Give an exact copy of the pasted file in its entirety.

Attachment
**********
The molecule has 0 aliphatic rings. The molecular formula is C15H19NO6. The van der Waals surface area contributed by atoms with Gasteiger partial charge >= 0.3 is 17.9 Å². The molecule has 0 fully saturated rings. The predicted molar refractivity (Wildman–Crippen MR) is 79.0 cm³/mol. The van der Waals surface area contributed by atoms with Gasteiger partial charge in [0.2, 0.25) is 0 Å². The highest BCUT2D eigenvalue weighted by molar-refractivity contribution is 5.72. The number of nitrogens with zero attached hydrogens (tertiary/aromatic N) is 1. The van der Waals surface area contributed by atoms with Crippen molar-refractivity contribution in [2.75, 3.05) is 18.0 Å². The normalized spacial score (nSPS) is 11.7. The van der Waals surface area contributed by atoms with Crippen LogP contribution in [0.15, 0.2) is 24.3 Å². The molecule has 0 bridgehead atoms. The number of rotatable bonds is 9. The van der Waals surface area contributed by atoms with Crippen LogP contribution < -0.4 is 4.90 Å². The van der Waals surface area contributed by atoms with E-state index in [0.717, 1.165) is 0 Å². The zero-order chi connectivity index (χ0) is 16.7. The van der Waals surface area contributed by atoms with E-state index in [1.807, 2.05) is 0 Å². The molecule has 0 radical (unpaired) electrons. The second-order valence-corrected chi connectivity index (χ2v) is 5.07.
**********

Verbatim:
The molecule has 0 aliphatic rings. The molecular formula is C15H19NO6. The van der Waals surface area contributed by atoms with Gasteiger partial charge >= 0.3 is 17.9 Å². The molecule has 0 fully saturated rings. The predicted molar refractivity (Wildman–Crippen MR) is 79.0 cm³/mol. The van der Waals surface area contributed by atoms with Gasteiger partial charge in [0.2, 0.25) is 0 Å². The highest BCUT2D eigenvalue weighted by molar-refractivity contribution is 5.72. The number of nitrogens with zero attached hydrogens (tertiary/aromatic N) is 1. The van der Waals surface area contributed by atoms with Crippen molar-refractivity contribution in [2.75, 3.05) is 18.0 Å². The normalized spacial score (nSPS) is 11.7. The van der Waals surface area contributed by atoms with Crippen LogP contribution in [0.15, 0.2) is 24.3 Å². The molecule has 0 bridgehead atoms. The number of rotatable bonds is 9. The van der Waals surface area contributed by atoms with Crippen LogP contribution < -0.4 is 4.90 Å². The van der Waals surface area contributed by atoms with E-state index in [0.717, 1.165) is 0 Å². The zero-order chi connectivity index (χ0) is 16.7. The van der Waals surface area contributed by atoms with E-state index in [1.807, 2.05) is 0 Å². The molecule has 0 radical (unpaired) electrons. The second-order valence-corrected chi connectivity index (χ2v) is 5.07.